The storage controller 12 comprises three bus arbiters arbitrating for access to the L3 memory 10, to the I/O subsystem controls 14, and to the I/D caches 18. The storage controller further includes a directory which is responsible for searching the instruction and data caches 18, otherwise termed the L1 cache, for data. If the data is located in the L1 caches 18, but the data is obsolete, the storage controller 12 invalidates the obsolete data in the L1 caches 18 thereby allowing the I/O subsystem controls 14 to update the data in the L3 memory 10. Thereafter, instruction and execution units 20 must obtain the updated data from the L3 memory 10. The storage controller 12 further includes a plurality of buffers for buffering data being input to L3 memory 10 from the I/O subsystem controls 14 and for buffering data being input to L3 memory 10 from instruction/execution units 20. The buffer associated with the instruction/execution units 20 is a 256 byte line buffer which allows the building of entries 8 bytes at a time for certain types of instructions, such as sequential operations. This line buffer, when full, will cause a block transfer of data to L3 memory to occur. Therefore, memory operations are reduced from a number of individual store operations to a much smaller number of line transfers.
The instruction cache/data cache 18 are each 16K byte caches. The interface to the storage controller 12 is 8 bytes wide; thus, an in-page operation from the storage controller 12 takes 8 data transfer cycles. The data cache 18 is a "store through" cache, which means that data from the instruction/execution units 20 are stored in L3 memory and, if the corresponding obsolete data is not present in the L1 caches 18, the data is not brought into and stored in the L1 caches. To assist this operation, a "store buffer" is present with the L1 data cache 18 which is capable of buffering up to 8 store operations.
The vector processor 22 is connected to the data cache 18. It shares the data flow of the instruction/execution unit 20 into the storage controller 12, but the vector processor 22 will not, while it is operating, permit the instruction/execution unit 20 to make accesses into the storage controller 12 for the fetching of data. The integrated I/O subsystem 14 is connected to the storage controller 12 via an 8-byte bus. The subsystem 14 comprises three 64-byte buffers used to synchronize data coming from the integrated I/O subsystem 14 with the storage controller 12. That is, the instruction/execution unit 20 and the I/O subsystem 14 operate on different clocks, the synchronization of the two clocks being achieved by the three 64-byte buffer structure.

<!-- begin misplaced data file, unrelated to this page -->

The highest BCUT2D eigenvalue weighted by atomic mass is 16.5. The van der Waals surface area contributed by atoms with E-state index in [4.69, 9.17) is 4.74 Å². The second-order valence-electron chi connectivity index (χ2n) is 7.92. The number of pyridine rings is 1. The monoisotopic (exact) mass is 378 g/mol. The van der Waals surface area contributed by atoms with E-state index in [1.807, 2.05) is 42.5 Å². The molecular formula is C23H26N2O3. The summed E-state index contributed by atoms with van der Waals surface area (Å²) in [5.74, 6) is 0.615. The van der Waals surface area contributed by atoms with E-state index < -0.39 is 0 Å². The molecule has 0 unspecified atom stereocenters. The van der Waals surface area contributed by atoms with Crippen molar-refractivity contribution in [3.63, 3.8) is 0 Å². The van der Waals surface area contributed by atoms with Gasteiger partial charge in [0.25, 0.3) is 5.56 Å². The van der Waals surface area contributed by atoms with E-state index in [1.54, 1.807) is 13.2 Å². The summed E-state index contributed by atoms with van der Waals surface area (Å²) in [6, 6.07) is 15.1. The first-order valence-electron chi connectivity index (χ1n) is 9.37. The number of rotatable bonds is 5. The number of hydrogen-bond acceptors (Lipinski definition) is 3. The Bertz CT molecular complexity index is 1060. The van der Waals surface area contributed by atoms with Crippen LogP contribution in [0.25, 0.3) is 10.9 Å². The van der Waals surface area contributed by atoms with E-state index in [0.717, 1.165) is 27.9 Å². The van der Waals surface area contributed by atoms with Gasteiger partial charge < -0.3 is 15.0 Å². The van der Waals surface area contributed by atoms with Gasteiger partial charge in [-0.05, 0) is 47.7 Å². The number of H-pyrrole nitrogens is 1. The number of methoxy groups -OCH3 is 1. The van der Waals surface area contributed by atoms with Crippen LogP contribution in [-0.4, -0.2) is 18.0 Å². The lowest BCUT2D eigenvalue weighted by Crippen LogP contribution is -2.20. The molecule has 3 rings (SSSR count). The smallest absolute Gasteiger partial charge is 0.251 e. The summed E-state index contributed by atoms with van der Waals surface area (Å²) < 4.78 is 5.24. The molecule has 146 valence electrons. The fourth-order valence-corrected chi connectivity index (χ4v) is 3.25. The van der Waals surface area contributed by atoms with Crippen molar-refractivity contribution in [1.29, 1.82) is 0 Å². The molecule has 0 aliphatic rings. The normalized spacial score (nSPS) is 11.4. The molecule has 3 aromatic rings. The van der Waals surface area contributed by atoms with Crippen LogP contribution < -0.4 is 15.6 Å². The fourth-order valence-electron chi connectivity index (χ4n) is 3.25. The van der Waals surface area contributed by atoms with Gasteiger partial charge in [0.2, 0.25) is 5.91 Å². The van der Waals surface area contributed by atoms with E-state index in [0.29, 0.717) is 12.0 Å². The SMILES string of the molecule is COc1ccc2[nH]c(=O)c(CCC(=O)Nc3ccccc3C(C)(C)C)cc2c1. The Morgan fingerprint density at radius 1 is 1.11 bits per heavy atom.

The multisystem channel communication unit 24 is a 4-port channel to channel adapter, packaged externally to the system.
Referring to FIG. 2, a triadic (multiprocessor) system is illustrated.
In FIG. 2, a pair of L3 memories 10a/10b are connected to a bus switching unit (BSU) 26, the BSU including an L2 cache 26a. The BSU 26 is connected to the integrated I/O subsystem 14, to shared channel processors 28, and to three processors: a first processor including instruction/data caches 18a and instruction/execution units/control store 20a, a second processor including instruction/data caches 18b and instruction/execution units/control store 20b, and a third processor including instruction/data caches 18c and instruction/execution units/control store 20c. Each of the instruction/data caches 18a, 18b, 18c are termed "L1" caches. The cache in the BSU 26 is termed the L2 cache 26a, and the main memory 10a/10b is termed the L3 memory.
The BSU 26 connects the three processors 18a/20a, 18b/20b, and 18c/20c, two L3 memory ports 10a/10b, two shared channel processors 28, and an integrated I/O subsystem 14. The BSU 26 comprise circuits which decide the priority for requests to be handled, such as requests from each of the three processors to L3 memory, or requests from the I/O subsystem 14 or shared channel processors, circuits which operate the interfaces, and circuits to access the L2 cache 26a. The L2 cache 26a is a "store in" cache, meaning that operations which access the L3 memory, to modify data, must also modify data resident in the L2 cache (the only exception to this rule is that, if the operation originates from the I/O subsystem 14, and if the data is resident only in L3 memory 10a/10b and not in L2 cache 26a, the data is modified only in L3 memory, not in L2 cache). The interface between the BSU 26 and L3 memories 10a/10b comprises two 16-byte lines/ports in lieu of the single 8-byte port in FIG. 1. However, the memory 10 of FIG. 1 is identical to the memory cards 10a/10b of FIG. 2. The two memory cards 10a/10b of FIG. 2 are accessed in parallel.